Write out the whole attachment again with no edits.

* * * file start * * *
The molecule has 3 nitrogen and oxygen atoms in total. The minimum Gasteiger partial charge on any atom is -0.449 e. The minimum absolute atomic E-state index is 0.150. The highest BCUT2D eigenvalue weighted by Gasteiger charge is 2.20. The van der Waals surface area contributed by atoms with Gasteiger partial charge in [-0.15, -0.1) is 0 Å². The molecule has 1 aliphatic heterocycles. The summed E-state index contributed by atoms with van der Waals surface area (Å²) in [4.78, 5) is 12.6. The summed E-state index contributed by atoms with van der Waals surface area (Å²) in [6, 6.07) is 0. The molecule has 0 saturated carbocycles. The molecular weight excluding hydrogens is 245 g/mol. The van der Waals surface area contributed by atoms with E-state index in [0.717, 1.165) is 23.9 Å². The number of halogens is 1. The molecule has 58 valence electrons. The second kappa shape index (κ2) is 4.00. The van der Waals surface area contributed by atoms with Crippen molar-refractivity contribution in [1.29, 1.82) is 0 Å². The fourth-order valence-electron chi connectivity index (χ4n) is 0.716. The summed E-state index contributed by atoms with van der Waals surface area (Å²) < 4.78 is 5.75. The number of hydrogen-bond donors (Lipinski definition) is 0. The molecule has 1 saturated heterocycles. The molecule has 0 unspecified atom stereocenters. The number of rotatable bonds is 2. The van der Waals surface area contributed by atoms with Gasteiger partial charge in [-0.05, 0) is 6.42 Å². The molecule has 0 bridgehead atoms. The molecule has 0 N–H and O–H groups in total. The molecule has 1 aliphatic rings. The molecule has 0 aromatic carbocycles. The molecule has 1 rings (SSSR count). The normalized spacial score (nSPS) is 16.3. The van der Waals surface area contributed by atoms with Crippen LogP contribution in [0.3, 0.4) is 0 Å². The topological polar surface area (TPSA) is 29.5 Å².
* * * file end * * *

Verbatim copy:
The molecule has 3 nitrogen and oxygen atoms in total. The minimum Gasteiger partial charge on any atom is -0.449 e. The minimum absolute atomic E-state index is 0.150. The highest BCUT2D eigenvalue weighted by Gasteiger charge is 2.20. The van der Waals surface area contributed by atoms with Gasteiger partial charge in [-0.15, -0.1) is 0 Å². The molecule has 1 aliphatic heterocycles. The summed E-state index contributed by atoms with van der Waals surface area (Å²) in [4.78, 5) is 12.6. The summed E-state index contributed by atoms with van der Waals surface area (Å²) in [6, 6.07) is 0. The molecule has 0 saturated carbocycles. The molecular weight excluding hydrogens is 245 g/mol. The van der Waals surface area contributed by atoms with E-state index in [0.717, 1.165) is 23.9 Å². The number of halogens is 1. The molecule has 58 valence electrons. The second kappa shape index (κ2) is 4.00. The van der Waals surface area contributed by atoms with Crippen molar-refractivity contribution in [1.29, 1.82) is 0 Å². The fourth-order valence-electron chi connectivity index (χ4n) is 0.716. The summed E-state index contributed by atoms with van der Waals surface area (Å²) < 4.78 is 5.75. The number of hydrogen-bond donors (Lipinski definition) is 0. The molecule has 1 saturated heterocycles. The molecule has 0 unspecified atom stereocenters. The number of rotatable bonds is 2. The van der Waals surface area contributed by atoms with Gasteiger partial charge in [-0.05, 0) is 6.42 Å². The molecule has 0 bridgehead atoms. The molecule has 0 N–H and O–H groups in total. The molecule has 1 aliphatic rings. The molecule has 0 aromatic carbocycles. The molecule has 1 rings (SSSR count). The normalized spacial score (nSPS) is 16.3. The van der Waals surface area contributed by atoms with Crippen LogP contribution in [0.3, 0.4) is 0 Å². The topological polar surface area (TPSA) is 29.5 Å².